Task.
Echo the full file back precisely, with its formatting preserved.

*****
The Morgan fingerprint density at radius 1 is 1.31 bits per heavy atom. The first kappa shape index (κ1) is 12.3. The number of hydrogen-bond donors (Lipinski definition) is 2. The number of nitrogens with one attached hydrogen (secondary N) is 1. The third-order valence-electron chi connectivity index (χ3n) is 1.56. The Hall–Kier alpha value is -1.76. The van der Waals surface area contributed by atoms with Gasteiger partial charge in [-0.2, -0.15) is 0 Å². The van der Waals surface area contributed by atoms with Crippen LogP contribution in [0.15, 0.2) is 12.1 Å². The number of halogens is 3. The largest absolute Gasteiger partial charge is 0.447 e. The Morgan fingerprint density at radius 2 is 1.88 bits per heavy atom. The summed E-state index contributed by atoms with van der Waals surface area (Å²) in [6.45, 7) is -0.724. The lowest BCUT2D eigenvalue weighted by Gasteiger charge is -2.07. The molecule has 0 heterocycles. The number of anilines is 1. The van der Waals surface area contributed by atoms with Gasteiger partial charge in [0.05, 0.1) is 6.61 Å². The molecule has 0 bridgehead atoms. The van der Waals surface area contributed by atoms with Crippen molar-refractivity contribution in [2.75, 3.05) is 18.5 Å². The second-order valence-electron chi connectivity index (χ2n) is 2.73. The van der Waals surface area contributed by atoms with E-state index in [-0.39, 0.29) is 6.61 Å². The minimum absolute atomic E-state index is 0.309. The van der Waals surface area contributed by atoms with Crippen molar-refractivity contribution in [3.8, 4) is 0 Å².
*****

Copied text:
The Morgan fingerprint density at radius 1 is 1.31 bits per heavy atom. The first kappa shape index (κ1) is 12.3. The number of hydrogen-bond donors (Lipinski definition) is 2. The number of nitrogens with one attached hydrogen (secondary N) is 1. The third-order valence-electron chi connectivity index (χ3n) is 1.56. The Hall–Kier alpha value is -1.76. The van der Waals surface area contributed by atoms with Gasteiger partial charge in [-0.2, -0.15) is 0 Å². The van der Waals surface area contributed by atoms with Crippen LogP contribution in [0.15, 0.2) is 12.1 Å². The number of halogens is 3. The largest absolute Gasteiger partial charge is 0.447 e. The Morgan fingerprint density at radius 2 is 1.88 bits per heavy atom. The summed E-state index contributed by atoms with van der Waals surface area (Å²) in [6.45, 7) is -0.724. The lowest BCUT2D eigenvalue weighted by Gasteiger charge is -2.07. The molecule has 0 heterocycles. The number of anilines is 1. The van der Waals surface area contributed by atoms with Gasteiger partial charge in [0.05, 0.1) is 6.61 Å². The molecule has 0 bridgehead atoms. The van der Waals surface area contributed by atoms with Crippen molar-refractivity contribution in [2.75, 3.05) is 18.5 Å². The second-order valence-electron chi connectivity index (χ2n) is 2.73. The van der Waals surface area contributed by atoms with E-state index in [-0.39, 0.29) is 6.61 Å². The minimum absolute atomic E-state index is 0.309. The van der Waals surface area contributed by atoms with Crippen molar-refractivity contribution in [3.8, 4) is 0 Å².